A new study, led by Adrian Brown of Plancius Research (and also a member of the SETI Institute’s NASA Astrobiology Institute team), has identified a region on Mars where large grained outcrops of the mineral olivine is present, but carbonate and clay rocks are not. Using hyperspectral data from an instrument on the Mars Reconnaissance Orbiter (MRO), researchers were able to analyze minerals present on the surface of Mars at a part of Jezero Crater, which will be explored by the Mars 2020 Rover, Perseverance. The study suggested that this unusual outcrop might form a ‘population zero’ (or precursor rock), for the olivine-carbonate rocks at Jezero crater.
The presence of olivine and carbonates are significant to planetary scientists because, respectively, they are associated with volcanic activity and life. Both are present at the Jezero Crater site, and one of the reasons to select the location for Mars 2020. Understanding whether or not olivine and carbonate are present at parts of Jezero Crater independent of each other provides information about how the region was formed nearly 4 billion years ago. It will also lead to investigations of how they came to be present together in other places. The findings of this study reveal that these particular olivines, (with large grain size), are not spatially associated with carbonates or clay rocks.
"This study has strengthened our geological understanding of two previously studied but heretofore unlinked areas of the Nili Fossae region of Mars," said Brown. Jezero Crater is in the Nili Fossae region. "In has placed constraints on the grain size and composition of the olivine-carbonate lithology. Additionally, we have discussed several olivine-carbonate formation pathways and how we might expect this correlation to impact previously proposed formation scenarios of the olivine-carbonate lithology in Nili Fossae."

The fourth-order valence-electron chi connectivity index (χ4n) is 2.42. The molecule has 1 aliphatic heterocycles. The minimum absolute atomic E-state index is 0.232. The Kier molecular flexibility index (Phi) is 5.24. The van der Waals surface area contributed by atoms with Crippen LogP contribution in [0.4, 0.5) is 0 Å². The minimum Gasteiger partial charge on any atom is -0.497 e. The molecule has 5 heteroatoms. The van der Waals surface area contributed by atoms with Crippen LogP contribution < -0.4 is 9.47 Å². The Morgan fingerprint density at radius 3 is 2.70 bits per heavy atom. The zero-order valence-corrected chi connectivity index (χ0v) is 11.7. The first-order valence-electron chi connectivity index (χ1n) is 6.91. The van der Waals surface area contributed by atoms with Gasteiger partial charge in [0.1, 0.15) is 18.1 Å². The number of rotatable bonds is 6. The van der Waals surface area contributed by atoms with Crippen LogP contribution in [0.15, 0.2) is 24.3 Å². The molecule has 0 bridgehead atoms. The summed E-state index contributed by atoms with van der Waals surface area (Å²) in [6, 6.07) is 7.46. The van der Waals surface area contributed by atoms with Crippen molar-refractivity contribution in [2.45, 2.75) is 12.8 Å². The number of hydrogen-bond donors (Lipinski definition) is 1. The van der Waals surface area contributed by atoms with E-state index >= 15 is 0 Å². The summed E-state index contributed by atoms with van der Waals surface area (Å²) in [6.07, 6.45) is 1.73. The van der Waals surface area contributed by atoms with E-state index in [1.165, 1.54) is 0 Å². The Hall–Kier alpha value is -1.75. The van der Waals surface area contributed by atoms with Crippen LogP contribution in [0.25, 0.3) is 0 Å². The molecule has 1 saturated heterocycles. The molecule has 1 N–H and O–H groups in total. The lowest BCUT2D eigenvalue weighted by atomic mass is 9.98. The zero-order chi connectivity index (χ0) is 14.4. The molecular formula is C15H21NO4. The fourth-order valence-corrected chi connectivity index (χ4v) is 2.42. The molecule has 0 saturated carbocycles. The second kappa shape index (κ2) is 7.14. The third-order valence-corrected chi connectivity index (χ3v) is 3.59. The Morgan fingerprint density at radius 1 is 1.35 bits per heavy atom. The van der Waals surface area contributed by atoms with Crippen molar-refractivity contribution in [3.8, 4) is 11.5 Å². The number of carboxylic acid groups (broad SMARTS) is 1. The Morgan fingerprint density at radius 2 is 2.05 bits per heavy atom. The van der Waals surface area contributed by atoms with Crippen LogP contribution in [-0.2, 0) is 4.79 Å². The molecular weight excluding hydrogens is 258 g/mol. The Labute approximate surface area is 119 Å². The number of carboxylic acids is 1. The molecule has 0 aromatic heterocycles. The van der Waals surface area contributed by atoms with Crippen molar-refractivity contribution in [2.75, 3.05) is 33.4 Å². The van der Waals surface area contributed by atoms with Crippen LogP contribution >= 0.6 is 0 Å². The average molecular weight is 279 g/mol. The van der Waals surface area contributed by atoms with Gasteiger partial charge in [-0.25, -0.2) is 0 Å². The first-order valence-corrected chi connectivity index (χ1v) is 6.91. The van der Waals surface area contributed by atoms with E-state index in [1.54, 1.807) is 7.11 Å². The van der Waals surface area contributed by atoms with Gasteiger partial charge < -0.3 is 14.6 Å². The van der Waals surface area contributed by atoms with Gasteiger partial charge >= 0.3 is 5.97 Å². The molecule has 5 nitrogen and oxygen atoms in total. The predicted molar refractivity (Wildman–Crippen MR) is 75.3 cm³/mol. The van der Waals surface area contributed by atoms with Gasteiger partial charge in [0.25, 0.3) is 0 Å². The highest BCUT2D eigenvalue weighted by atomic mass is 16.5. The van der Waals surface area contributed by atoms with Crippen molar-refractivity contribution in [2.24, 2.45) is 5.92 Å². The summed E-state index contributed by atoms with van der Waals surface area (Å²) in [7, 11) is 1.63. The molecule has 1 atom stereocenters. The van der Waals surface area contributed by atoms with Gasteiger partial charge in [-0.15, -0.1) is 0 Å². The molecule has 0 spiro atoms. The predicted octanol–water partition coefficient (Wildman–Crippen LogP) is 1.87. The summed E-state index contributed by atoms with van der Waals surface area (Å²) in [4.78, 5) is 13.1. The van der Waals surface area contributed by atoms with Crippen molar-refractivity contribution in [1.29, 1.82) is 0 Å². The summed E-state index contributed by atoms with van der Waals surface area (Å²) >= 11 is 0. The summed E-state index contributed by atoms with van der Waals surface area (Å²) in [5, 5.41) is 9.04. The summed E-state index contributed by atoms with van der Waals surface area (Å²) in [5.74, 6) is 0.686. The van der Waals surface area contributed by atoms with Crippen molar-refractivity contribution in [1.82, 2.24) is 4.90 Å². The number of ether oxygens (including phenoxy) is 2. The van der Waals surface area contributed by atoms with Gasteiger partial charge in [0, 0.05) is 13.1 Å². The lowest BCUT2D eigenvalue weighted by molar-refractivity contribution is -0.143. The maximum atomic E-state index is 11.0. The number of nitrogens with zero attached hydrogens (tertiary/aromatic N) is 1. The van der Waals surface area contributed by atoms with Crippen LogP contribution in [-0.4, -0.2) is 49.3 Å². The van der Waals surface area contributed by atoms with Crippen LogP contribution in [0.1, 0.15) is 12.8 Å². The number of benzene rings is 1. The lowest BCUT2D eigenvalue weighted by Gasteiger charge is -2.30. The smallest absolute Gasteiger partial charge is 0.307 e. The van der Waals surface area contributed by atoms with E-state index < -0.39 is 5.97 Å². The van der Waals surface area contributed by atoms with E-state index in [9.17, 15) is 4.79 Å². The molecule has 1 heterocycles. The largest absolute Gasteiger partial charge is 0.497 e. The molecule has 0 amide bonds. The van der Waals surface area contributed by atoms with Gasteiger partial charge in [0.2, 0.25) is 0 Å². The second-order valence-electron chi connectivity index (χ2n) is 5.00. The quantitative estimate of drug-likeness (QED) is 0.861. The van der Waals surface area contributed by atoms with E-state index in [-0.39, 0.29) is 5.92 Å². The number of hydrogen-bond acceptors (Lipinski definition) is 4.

The study also strengthened already existing links with terrestrial rocks of a similar age and talc-carbonate mineralogy in the 3.5 billion year old Pilbara region of Western Australia. These komatiite rocks are volcanic in origin and have been demonstrated by previous studies (Brown et al. 2010) to be a compelling spectral analog for the Nili Fossae olivine carbonates.
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You can read more Brown’s work in 'Hydrothermal formation of Clay-Carbonate alteration assemblages in the Nili Fossae region of Mars' with S. J. Hook, A. M. Baldridge, J. K. Crowley, N. T. Bridges, B. J. Thomson, G. M. Marion, C. R. de Souza Filho and J. L. Bishop (2010) Earth and Planetary Science Letters 297, 174-182 doi:10.1016/j.epsl.2010.06.018